April 3, 2012

Romney Takes MD, DC, WI; Underperforming As Usual (Updated Periodically)

Filed under: Taxes & Government — Tom @ 10:30 pm

RCP’s poll consensus (only two polls) predicted a 21-point win for Mitt Romney in Maryland. It’s 18 points with half the votes counted.

RCP’s poll consensus predicted a 7.5-point win for Mitt Romney in Wisconsin. It’s 4 points with about 27% of the votes counted, and the margin could be narrowing. Romney will probably win, but the nets’ call, especially if the non-urban, non-Madison areas haven’t reported their results, seems a bit premature.

The theme, again: Romney almost never does as well as expected. You can expect that in November too if he’s the GOP nominee.

Wisconsin Updates:

  • 10:30 p.m. — Romney’s lead is 4 points and 15,000 votes with about 30% counted.
  • 11:15 p.m. — With about 60% counted, Romney’s lead is 4 points and 20,000 votes.
  • 11:50 p.m. — Romney underachieving lead is insurmountable — 4% and 25,000 votes with about 80% counted.

Climate Skeptics Are Like Racists; Oregon Prof’s Looniness Not News Until UK Daily Mail Reports It

KariNorgaard2012For the umpteenth time, news unfavorable or embarrassing to the left comes from the UK instead of the USA.

In this instance, it was an unbylined item in Saturday’s Daily Mail. For years, Oregon University Sociology and environmental studies professor Kari Norgaard has been spewing forth bigoted characterizations of anyone who dares not surrender to the gospel of global warming. But her bizarre outlook didn’t get meaningful notice from the press all these years until she presented her, uh, work at the annual four-day ‘Planet Under Pressure’ international conference in London. Here is some of what the Daily Mail found, and which Rush Limbaugh for all practical purposes broke in the U.S. media. I hear echoes of the former Soviet Union’s serial abuse of psychiatry just around the bend (bolds are mine throughout this post):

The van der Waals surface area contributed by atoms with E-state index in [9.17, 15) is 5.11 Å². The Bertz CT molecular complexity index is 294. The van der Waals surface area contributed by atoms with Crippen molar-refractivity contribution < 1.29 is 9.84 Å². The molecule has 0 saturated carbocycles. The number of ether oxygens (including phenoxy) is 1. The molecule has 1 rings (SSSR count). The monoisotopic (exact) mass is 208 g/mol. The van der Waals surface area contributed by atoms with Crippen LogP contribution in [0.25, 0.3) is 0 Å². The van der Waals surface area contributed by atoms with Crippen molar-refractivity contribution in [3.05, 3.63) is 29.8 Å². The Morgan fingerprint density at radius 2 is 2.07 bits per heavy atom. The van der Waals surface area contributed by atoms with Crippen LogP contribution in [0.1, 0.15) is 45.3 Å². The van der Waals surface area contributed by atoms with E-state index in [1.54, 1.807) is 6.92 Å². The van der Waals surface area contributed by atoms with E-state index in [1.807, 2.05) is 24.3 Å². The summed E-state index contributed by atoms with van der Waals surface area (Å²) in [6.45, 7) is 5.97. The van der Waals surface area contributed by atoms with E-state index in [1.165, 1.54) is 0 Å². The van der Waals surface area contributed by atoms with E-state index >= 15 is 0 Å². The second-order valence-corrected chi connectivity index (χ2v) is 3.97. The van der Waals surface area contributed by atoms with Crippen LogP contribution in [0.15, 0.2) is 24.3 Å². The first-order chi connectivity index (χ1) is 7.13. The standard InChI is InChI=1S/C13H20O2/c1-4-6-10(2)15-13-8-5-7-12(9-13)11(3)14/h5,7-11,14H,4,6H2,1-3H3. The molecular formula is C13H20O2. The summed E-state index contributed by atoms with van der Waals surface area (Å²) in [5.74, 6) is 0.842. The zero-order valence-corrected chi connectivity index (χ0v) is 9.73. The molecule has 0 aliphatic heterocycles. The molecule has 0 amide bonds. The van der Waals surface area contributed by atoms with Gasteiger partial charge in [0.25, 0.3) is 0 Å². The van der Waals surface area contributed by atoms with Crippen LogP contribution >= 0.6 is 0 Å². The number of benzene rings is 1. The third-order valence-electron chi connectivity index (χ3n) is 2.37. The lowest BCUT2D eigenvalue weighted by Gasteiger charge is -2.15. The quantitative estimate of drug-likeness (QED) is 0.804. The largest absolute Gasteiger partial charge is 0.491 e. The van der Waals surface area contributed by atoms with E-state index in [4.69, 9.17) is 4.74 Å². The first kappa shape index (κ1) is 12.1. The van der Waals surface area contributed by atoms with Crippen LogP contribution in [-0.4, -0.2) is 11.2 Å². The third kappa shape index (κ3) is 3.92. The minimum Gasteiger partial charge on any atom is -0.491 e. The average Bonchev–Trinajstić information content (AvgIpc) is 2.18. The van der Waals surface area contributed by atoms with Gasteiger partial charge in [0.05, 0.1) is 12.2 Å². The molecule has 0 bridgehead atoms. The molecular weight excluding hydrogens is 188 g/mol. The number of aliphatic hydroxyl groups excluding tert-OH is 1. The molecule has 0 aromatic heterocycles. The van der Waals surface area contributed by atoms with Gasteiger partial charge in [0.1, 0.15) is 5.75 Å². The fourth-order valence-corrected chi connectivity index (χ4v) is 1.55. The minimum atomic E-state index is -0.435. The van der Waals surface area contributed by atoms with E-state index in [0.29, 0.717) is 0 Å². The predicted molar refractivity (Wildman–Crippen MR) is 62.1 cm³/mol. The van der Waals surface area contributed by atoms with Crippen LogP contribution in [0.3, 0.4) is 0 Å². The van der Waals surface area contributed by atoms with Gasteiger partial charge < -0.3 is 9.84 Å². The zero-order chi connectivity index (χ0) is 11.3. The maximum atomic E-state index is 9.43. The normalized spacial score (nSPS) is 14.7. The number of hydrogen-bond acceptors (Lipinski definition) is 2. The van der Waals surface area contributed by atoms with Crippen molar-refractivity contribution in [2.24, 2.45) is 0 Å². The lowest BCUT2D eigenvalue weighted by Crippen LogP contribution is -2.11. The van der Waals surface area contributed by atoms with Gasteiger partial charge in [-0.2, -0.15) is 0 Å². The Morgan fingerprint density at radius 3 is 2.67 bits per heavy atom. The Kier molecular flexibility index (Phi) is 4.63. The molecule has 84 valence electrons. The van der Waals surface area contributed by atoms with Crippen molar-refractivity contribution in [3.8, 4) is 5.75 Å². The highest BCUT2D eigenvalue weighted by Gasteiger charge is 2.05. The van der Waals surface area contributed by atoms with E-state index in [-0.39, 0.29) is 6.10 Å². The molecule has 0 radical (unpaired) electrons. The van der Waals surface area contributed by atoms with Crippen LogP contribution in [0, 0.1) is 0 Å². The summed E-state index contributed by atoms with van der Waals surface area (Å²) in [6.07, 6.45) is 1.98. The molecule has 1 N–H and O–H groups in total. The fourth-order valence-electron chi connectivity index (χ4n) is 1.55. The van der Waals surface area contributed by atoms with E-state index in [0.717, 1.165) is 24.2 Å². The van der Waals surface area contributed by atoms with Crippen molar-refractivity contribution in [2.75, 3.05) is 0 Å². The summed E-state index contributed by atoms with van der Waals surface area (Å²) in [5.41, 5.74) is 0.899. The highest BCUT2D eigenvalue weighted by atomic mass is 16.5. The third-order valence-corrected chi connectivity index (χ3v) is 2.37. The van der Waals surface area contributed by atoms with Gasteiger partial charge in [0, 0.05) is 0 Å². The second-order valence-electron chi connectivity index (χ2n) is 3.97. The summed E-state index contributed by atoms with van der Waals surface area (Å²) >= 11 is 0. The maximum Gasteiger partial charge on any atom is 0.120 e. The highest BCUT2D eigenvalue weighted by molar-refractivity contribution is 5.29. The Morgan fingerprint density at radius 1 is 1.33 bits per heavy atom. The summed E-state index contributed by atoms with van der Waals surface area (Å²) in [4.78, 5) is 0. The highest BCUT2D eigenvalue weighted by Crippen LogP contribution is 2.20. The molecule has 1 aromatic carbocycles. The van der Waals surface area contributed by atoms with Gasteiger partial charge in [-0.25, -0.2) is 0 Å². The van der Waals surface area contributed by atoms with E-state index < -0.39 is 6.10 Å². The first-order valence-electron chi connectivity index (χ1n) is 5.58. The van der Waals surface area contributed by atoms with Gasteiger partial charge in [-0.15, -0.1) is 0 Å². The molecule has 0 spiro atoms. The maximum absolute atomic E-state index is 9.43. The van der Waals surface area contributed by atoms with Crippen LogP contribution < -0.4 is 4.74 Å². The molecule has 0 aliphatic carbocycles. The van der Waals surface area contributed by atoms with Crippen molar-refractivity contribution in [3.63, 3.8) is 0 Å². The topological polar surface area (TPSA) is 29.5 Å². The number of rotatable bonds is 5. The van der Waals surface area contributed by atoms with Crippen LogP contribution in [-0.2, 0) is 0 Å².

‘If you don’t believe in climate change you must be sick’: Oregon professor likens skepticism to racism

An Oregon University professor has controversially compared skepticism of global warming to racism.

Sociology and environmental studies professor Kari Norgaard wrote a paper criticising non-believers, suggesting that doubters need to be have a ‘sickness’.

The professor, who holds a B.S. in biology and a master’s and PhD in sociology, argued that ‘cultural resistance’ to accepting humans as being responsible for climate change ‘must be recognised and treated’ as an aberrant sociological behaviour.

Resolving skepticism about climate change alarmists, she added, is a challenge equitable to overcoming ‘racism or slavery in the U.S. South’.